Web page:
Creating Space: Tammy Ackerman

One of four Maine women who are making space for performers, artists, storytellers and filmmakers.

Ackerman’s first taste of Biddeford was in 2004 when she shopped at Reny’s on Main Street during a quick stop on a circuitous cross-country camping trip. The abandoned mills and empty storefronts were weighing down the city, but Ackerman saw potential. By 2006, she relocated after purchasing the former Textile Mill Workers Union hall around the corner from Palace Diner, Doc’s Tavern and George’s Sandwich Shop.

Photo by Lauryn Hottinger

As part of the renovations, Ackerman painted the exterior a vibrant orange, which became the signature of Franklin Street Artspace. Ackerman says, “It was an interesting time as a new contemporary gallery space adjacent to some really local establishments.”

Ackerman dove in to Biddeford’s revitalization efforts by joining the then-newly formed Heart of Biddeford. She watched as various efforts were made to foster the creative community, but realized in 2008 she had to make it happen. Ackerman co-founded Engine in 2009 with Josh Bodwell, executive director of Maine Writers & Publishers Alliance. The new organization absorbed the Biddeford ArtWalk planning duties, of which Ackerman was already in charge, and facilitated Maine artist Amy Stacey Curtis’ TIME exhibition in the North Dam Mill.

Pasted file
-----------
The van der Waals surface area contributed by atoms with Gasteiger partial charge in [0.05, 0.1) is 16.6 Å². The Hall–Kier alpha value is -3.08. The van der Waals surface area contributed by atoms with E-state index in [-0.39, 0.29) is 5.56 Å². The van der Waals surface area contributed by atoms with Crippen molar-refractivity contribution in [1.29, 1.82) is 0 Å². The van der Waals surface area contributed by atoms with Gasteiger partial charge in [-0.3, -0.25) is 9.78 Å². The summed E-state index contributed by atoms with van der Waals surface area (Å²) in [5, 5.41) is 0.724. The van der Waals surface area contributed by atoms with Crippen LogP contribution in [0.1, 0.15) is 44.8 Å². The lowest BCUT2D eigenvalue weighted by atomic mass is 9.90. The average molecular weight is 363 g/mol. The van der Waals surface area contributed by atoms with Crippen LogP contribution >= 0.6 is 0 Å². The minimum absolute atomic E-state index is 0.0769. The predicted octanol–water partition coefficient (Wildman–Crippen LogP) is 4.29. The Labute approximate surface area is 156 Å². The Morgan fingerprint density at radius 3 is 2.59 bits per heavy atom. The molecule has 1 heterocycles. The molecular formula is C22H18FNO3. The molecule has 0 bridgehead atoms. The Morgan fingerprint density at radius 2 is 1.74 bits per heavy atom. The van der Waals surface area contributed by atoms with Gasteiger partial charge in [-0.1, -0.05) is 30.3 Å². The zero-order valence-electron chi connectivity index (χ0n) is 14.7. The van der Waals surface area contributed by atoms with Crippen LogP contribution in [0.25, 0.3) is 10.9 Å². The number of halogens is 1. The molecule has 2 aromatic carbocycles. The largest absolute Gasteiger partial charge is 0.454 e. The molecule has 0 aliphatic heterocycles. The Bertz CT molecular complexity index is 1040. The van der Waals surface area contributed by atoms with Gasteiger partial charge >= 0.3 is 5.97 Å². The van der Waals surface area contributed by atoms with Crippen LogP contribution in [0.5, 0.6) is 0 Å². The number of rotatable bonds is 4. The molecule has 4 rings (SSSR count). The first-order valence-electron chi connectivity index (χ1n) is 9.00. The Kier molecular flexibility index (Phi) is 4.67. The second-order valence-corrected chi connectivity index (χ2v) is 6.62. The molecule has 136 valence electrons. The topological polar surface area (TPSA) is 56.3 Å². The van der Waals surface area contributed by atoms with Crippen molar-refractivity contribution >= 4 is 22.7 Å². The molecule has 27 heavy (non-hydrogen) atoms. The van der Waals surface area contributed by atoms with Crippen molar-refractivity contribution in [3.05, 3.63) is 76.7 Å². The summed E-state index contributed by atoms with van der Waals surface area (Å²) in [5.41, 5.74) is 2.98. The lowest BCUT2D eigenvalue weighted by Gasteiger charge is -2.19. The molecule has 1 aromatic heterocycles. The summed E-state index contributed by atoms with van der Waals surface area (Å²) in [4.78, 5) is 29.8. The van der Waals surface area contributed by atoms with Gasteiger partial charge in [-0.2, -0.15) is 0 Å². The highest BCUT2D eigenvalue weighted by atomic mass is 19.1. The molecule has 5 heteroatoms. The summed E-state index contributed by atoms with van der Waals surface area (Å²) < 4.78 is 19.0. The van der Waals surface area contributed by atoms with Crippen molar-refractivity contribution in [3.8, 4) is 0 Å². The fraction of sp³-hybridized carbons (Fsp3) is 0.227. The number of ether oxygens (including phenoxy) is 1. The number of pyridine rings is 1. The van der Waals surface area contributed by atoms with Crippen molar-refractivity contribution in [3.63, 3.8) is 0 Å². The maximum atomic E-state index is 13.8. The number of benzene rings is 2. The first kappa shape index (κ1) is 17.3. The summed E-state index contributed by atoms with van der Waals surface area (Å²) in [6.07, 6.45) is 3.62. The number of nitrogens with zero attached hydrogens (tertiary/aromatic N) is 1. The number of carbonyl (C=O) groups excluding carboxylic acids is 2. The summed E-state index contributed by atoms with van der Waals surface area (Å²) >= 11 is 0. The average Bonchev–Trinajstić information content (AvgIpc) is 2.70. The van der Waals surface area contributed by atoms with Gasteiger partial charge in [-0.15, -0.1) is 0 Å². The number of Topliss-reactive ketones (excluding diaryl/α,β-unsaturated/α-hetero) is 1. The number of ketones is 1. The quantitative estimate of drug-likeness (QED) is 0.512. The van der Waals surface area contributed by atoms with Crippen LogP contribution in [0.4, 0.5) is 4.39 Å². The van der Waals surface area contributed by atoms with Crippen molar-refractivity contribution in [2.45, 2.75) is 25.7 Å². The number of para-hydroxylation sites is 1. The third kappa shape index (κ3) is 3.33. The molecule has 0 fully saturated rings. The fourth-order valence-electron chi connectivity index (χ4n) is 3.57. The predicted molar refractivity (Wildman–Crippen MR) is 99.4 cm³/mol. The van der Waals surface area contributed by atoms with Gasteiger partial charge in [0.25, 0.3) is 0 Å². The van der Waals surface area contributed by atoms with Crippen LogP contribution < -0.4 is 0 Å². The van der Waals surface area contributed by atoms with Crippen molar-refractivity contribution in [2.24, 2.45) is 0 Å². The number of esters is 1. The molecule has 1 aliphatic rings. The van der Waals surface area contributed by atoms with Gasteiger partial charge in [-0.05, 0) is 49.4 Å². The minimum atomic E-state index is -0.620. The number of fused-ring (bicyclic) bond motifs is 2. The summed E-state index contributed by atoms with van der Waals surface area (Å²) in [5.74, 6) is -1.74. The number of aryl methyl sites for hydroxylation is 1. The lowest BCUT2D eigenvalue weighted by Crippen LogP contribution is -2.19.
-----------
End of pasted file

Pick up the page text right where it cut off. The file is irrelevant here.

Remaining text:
Some pieces on display at Engine. Photo by Lauryn Hottinger

Early financial support came from the Quimby Family Foundation and a $50,000 grant from the Maine Arts Commission Creative Economy. The once-small art gallery has grown into a larger space with regular exhibits, a retail corner and an active offering of enrichment classes for youth and adults. The creation of a FabLab in Engine’s space introduced 3D printers to the community, which now serves as a design incubator for digital fabrication. In addition, Engine hosts concerts, storytelling nights and panel discussions addressing issues of social justice.

“We have created a space where there is a sense of community, and conversations among groups can occur for greater understanding,” says Ackerman, who looks forward to the completion of renovations to the historic Marble Block Building, the building where Ackerman shopped during her first visit to Biddeford, and the building that will ultimately house Engine.

In the meantime, Ackerman continues to work with her board of directors to create a gender, age, race and socio-economically diverse organization. She says, “I am striving to set Engine up to be an even more integral community partner for years to come.”

Engine: Propelling the Creative Community is located at 128 Main Street in Biddeford and open 1 to 6 p.m. Wednesday through Friday and 11 a.m. to 4 p.m. Saturday with extended hours for special events. For more information, visit

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